Aclidinium is being developed worldwide and has been recently approved in the USA by the FDA where it will be marketed by Forest Laboratories and marketed under the name of Tudorza™ Pressair™. In Japan the product is in development in partnership with Kyorin and with Daewoong in Korea. Almirall holds the rights for the rest of the world.

Eklira® Genuair® and Bretaris® Genuair® are trademarks owned by Almirall, S.A.

About COPD
COPD is a chronic (persistent) lung disease that affects your ability to breathe. It is a term used for a number of conditions including chronic bronchitis (persistent cough with mucus) and emphysema (destruction of the lungs over time)[i]. For patients who have COPD, airflow is obstructed due to stiffening of lung tissue, making it hard to move air in and out of the lungs i. In clinical practice, COPD is defined by its characteristically low airflow on lung function tests[ii].

The World Health Organization (WHO) has described COPD as a global epidemic, and it is estimated that 64 million people suffer from COPD worldwide in 2004. More than 3 million people died of the condition in 2005, which is equal to 5% of all deaths globally that year. Total deaths from COPD are projected to increase by more than 30% in the next 10 years without interventions to cut risks, particularly exposure to tobacco smoke. [iii]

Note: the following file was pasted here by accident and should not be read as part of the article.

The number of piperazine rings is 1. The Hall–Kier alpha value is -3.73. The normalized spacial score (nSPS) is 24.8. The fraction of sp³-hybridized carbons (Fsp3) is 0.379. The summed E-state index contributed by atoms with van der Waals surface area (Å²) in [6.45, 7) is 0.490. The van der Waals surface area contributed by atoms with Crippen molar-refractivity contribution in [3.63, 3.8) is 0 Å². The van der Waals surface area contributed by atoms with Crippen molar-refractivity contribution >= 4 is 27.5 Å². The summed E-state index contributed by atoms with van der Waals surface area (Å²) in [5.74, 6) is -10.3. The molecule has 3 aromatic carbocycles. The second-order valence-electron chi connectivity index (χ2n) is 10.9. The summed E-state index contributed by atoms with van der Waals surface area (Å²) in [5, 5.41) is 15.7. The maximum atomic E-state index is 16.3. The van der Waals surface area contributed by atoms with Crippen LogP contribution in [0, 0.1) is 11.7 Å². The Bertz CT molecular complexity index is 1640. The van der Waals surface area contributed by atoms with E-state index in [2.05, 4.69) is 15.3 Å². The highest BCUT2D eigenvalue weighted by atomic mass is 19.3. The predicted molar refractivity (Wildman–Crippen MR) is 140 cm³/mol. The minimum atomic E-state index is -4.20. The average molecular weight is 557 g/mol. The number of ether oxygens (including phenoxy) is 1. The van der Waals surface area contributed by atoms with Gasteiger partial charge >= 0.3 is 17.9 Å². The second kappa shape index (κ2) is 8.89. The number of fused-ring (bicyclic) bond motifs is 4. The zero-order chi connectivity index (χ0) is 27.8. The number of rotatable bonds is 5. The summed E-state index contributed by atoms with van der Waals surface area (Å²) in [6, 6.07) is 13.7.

The most common symptoms of COPD are breathlessness, an increased effort to breathe, heaviness or a ‘need for air’, excessive mucus, and a chronic cough. Some people feel like they are gasping for breath. Not everyone has all of these symptoms and some people have different combinations of symptoms to other people. These symptoms get worse when exercising, when you have a respiratory infection or during an exacerbation (a period of time when there is a sudden increase in symptoms and the disease is worse).i

About Almirall
Almirall is an international pharmaceutical company based on innovation and committed to health. Headquartered in Barcelona, it researches, develops, manufactures and commercialises its own R&D and licensed drugs with the aim of improving people’s health and wellbeing. Almirall focuses its research resources on respiratory, gastrointestinal, dermatology and pain. Almirall’s products are currently present in over 70 countries in the five continents. It has direct presence in Europe and Mexico through 12 affiliates.

For further information please visit the website at: www.almirall.com

 

Posted: September 2012